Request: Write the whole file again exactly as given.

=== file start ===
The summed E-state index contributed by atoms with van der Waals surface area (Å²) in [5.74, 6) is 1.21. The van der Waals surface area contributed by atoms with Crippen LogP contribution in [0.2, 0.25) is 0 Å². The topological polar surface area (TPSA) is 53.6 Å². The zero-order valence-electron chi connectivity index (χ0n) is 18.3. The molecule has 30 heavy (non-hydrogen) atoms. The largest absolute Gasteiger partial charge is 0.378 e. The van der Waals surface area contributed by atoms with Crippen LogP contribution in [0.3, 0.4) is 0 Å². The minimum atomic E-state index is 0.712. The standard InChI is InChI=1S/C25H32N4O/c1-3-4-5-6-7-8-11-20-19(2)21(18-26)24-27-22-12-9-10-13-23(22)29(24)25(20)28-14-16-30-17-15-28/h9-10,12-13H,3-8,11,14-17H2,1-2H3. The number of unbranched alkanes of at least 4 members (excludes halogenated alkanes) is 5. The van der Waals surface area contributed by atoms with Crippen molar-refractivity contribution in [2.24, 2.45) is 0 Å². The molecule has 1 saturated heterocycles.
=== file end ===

The summed E-state index contributed by atoms with van der Waals surface area (Å²) in [5.74, 6) is 1.21. The van der Waals surface area contributed by atoms with Crippen LogP contribution in [0.2, 0.25) is 0 Å². The topological polar surface area (TPSA) is 53.6 Å². The zero-order valence-electron chi connectivity index (χ0n) is 18.3. The molecule has 30 heavy (non-hydrogen) atoms. The largest absolute Gasteiger partial charge is 0.378 e. The van der Waals surface area contributed by atoms with Crippen LogP contribution in [0.3, 0.4) is 0 Å². The minimum atomic E-state index is 0.712. The standard InChI is InChI=1S/C25H32N4O/c1-3-4-5-6-7-8-11-20-19(2)21(18-26)24-27-22-12-9-10-13-23(22)29(24)25(20)28-14-16-30-17-15-28/h9-10,12-13H,3-8,11,14-17H2,1-2H3. The number of unbranched alkanes of at least 4 members (excludes halogenated alkanes) is 5. The van der Waals surface area contributed by atoms with Crippen molar-refractivity contribution in [2.24, 2.45) is 0 Å². The molecule has 1 saturated heterocycles.